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All you need to know to improve your Kanban using Scrum

Continuing to Build Bridges

Continuing our series about the bridge connecting the Scrum and Kanban world, today Yuval Yeret is joining us again. As a reminder, Yuval is known as “Mr Kanban Israel” for his work helping establish a strong Kanban community with several enterprise product developments in the “Startup Nation.” Today, he leads the Scaled Agile practice and North America consulting services at AgileSparks, a global Agile consulting firm.Yuval and AgileSparks have been bridging Scrum and Kanban in the trenches for several years.

Yuval Yeret

Yuval Yeret

The view from the Kanban side of the bridge

Picture yourself on the Kanban side of the shore looking at the Scrum world across the bay. What is actually going on there on the other side and how can you take advantage of some of it to improve your world? What is more or less the same, but just spoken in different terms/language? And, are there real unbridgeable differences?

As you review the list of Scrum practices, you will probably recognize areas of alignment, practices that are complementary, and practices that feel unnatural in a Kanban context:

  • Areas of Alignment – Some Scrum aspects align fairly closely with Kanban principles, even if they are slightly different in the way they are practiced.
  • Complementary – Some Scrum aspects are complementary to a Kanban environment. Some of you are already using many of those aspects because they are a natural fit and have become part of de-facto Kanban practice.
  • Unnatural Aspects – A few Scrum principles/practices may not feel natural to Kanban practitioners.

Definition of Scrum

Let’s start with a high-level definition of Scrum before we dive into the specifics of how to apply it on top of your Kanban. The Scrum Guide defines Scrum as a framework within which people can address complex adaptive problems while productively and creatively delivering products of the highest possible value. I highly recommend reading the entire Scrum Guide whether you intend to implement Scrum or not.


Successful use of Scrum depends on people becoming proficient in living according to these five values:

  • Commitment
  • Courage
  • Focus
  • Openness
  • Respect

These values build a foundation of trust, which is required to bring the Scrum pillars of transparency, inspection, and adaptation to life. The Scrum values are beneficial to have in most contexts, including when practicing Kanban. Let’s take a concrete, grounded look at following Scrum values in the context of using Kanban.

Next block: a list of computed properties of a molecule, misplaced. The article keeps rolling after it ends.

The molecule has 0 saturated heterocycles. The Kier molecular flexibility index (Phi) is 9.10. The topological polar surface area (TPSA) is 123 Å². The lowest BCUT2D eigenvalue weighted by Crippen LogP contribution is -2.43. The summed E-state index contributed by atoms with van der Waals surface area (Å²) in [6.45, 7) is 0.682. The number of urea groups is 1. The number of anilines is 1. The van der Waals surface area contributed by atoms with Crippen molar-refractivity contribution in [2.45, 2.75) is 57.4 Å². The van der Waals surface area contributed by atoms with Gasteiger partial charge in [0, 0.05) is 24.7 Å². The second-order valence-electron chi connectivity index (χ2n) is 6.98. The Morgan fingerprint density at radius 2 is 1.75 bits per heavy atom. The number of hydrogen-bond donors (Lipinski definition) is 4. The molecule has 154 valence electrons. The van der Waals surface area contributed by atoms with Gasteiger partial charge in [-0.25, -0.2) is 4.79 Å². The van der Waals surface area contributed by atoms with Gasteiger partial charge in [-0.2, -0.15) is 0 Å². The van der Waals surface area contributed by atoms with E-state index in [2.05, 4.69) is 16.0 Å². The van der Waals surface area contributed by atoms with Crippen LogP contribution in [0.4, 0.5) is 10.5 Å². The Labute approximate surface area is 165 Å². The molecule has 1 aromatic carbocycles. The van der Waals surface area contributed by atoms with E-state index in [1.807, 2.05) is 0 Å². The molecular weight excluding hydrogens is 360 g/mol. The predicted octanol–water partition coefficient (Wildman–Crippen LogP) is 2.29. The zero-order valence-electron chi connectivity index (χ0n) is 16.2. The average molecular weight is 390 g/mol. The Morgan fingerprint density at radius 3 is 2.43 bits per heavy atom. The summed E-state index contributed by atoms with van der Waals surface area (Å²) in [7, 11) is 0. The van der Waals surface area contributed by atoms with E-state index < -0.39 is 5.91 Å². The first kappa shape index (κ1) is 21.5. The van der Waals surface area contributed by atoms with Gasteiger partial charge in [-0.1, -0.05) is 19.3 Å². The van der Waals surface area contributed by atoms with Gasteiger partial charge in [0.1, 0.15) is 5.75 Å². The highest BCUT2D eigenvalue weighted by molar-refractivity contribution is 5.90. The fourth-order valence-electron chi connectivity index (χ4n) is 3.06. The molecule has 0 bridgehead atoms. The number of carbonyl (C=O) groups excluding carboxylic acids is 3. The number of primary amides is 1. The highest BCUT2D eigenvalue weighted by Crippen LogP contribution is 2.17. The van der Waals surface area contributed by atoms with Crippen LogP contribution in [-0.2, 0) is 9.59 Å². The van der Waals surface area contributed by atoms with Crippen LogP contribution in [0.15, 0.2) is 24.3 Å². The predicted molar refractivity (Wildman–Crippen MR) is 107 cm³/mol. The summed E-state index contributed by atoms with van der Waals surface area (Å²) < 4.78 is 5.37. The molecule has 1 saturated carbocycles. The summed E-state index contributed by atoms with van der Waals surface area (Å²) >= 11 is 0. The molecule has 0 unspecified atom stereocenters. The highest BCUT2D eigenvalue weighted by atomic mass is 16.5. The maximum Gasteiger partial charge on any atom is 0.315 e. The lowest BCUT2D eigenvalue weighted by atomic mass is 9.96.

Scrum Aspect Short Description How to apply to Kanban
Commitment People personally commit to doing their best to achieve the goals of the Scrum Team. Be committed to using Kanban to improve your performance towards delivering a continuous flow of value in a way that is sustainable.
Courage The Scrum Team members have the courage to do the right thing and work on tough problems. You might say Kanban isn’t about courage because it is evolutionary and doesn’t require many changes. However, if you have tried Limiting Work In Process, collaborating across the value stream, or moving from utilization thinking to flow thinking, you will agree that courage is crucial for succeeding with Kanban.
Focus Everyone focuses on the work of the Sprint and the goals of the Scrum Team. Having focus is natural to Kanban practitioners. Limiting Work In Process is all about the whole group working on the value stream by focusing on a few things instead of spreading the group too thinly.

Another connection is that Kanban helps you to focus on the important constraints, bottlenecks, and other flow problems.

Openness As we work together, we agree to be

open about the work and the challenges with performing the work.

Being open with others within the same value stream about where things are, what we need, and our ideas for improvement is crucial if we genuinely want Kanban to improve how we’re doing. Otherwise, it is just a fancy visualization system. In fact, if we’re not open, Kanban won’t even be useful as just that.

Using Kanban, we are also open to many options for how to do things and the improvement models to use.

Respect Scrum Team members respect each other as capable, independent people. People working in a Kanban system should see themselves as a community of people respecting each other as capable and independent.

Kanban also reflects the value of respect for our humanness by seeking a sustainable, healthy flow, by recognizing the perspective of others, and by looking for ways to continuously find better, fitter ways of doing things.


See more at: and

As a Kanban practitioner reviewing these values, I invite you to consider whether they resonate? Do you need to strengthen these values in your Kanban community/system? And if so, do you feel that Kanban on its own is enough to support these values or would it help to add Scrum to your practices.